A client called to ask if I could help her with an issue that affected her husband, from whom she was legally separated. I’ll call her Delia (that’s not her name, though) and the separated husband Wes (that’s not his name, either).
Delia was concerned that Wes’s siblings were planning to take control of Wes’s resources, remove him from the private home where he was receiving personalized and excellent care and place him in a sterile and anti-septic nursing home. Wes would have been very unhappy to make that move and was very clear about his desire to be where he was already well tended to and happy.
I neglected to mention one thing: Wes was suffering from multiple sclerosis and by the time I met him, the condition had firmly taken hold of him. He had good days and some bad days, but he was able to express himself well enough that he could participate in, and direct those around him to, draft his last will and testament and other end of life documents. That’s where I came in to the picture.
Delia and the wonderful people who had been caring for Wes were being frustrated by Wes’s siblings. The siblings were insisting they knew best for Wes and that they should be allowed to care for him, as they saw fit. The extra twist to this story is Wes’s siblings had essentially cut him out of any inheritance from their mother’s estate. They “promised” her they would see to him (he had begun to experience the multiple sclerosis before she died) if she left Wes out of her will.
Delia was wary of the siblings’ way of caring for their brother and asked me to not only intervene in a bit of a dispute about Wes’s siblings’ conservatorship of him, but to also create a defense against any further incursions by Wes’s siblings on Wes’s ability to make his own decisions. That is exactly what I did. Satisfied that Wes not only understood the questions and conversations he and I shared, but that he was making the decisions regarding his estate, wishes and personal effects of his own volition, I drafted his will, power of attorney and a medical directive (living will) that served to empower the wonderful people who were caring for Wes to be the ones to assist him in living out the last days of his life as he saw fit.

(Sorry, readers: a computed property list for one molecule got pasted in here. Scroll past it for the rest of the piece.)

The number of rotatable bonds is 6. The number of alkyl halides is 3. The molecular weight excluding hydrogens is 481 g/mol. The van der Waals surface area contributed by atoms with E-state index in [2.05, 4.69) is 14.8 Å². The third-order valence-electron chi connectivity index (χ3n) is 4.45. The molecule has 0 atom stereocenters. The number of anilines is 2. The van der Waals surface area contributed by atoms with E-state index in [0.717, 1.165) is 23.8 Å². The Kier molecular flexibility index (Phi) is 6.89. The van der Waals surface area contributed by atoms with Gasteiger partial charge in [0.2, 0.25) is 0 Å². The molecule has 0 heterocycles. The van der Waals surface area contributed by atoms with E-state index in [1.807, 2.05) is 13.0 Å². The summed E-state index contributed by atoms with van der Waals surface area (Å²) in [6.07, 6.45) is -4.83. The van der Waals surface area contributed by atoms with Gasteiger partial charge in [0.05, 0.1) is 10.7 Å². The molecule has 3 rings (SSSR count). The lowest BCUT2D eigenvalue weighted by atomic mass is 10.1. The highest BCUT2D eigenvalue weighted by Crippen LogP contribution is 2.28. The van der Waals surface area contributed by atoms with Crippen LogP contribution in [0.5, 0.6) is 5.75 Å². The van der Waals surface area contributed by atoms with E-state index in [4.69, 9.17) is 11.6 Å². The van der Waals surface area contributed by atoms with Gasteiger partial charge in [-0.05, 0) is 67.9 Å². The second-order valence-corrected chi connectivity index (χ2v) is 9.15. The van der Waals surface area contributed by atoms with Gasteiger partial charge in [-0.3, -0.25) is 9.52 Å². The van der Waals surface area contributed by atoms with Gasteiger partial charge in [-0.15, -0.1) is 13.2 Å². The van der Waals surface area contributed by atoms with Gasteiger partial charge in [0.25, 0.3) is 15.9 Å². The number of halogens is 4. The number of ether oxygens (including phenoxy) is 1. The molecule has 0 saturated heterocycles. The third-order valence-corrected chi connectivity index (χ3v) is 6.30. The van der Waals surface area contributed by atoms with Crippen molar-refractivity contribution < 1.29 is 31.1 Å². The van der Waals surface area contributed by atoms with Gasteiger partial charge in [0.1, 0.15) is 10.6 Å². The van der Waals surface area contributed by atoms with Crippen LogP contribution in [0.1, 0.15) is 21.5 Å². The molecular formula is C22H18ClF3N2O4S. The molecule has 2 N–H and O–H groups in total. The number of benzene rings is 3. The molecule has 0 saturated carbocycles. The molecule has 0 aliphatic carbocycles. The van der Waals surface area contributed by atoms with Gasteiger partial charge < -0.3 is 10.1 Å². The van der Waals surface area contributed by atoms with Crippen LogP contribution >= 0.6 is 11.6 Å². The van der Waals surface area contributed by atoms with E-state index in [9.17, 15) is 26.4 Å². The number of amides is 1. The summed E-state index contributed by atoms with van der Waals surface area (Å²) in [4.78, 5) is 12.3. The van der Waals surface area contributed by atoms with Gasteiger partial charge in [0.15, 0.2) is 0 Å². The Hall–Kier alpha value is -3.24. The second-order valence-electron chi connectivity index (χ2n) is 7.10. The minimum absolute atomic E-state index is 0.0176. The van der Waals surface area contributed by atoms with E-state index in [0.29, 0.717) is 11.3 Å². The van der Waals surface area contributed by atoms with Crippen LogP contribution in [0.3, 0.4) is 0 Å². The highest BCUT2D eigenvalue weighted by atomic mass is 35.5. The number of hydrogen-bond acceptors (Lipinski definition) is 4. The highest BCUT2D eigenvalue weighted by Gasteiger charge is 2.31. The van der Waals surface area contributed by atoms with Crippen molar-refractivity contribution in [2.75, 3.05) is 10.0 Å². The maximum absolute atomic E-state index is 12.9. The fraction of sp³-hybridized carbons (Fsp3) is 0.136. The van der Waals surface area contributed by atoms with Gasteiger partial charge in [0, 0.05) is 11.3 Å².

Wes left us this past winter. He was the first client of mine who is no longer with us. Yet, Wes’s last days were happy ones and, I believe, his mind was more at ease knowing that he was in control of the last days of his life and that his wishes were honored to the fullest possible extent. We all eventually will shuffle off this mortal coil. How prepared we are makes a great deal of difference to not only us, but to those who love and care for us. Contact the experienced Connecticut attorneys at The APEX Law Firm at 860 893 0558 to plan for that day that comes to us all.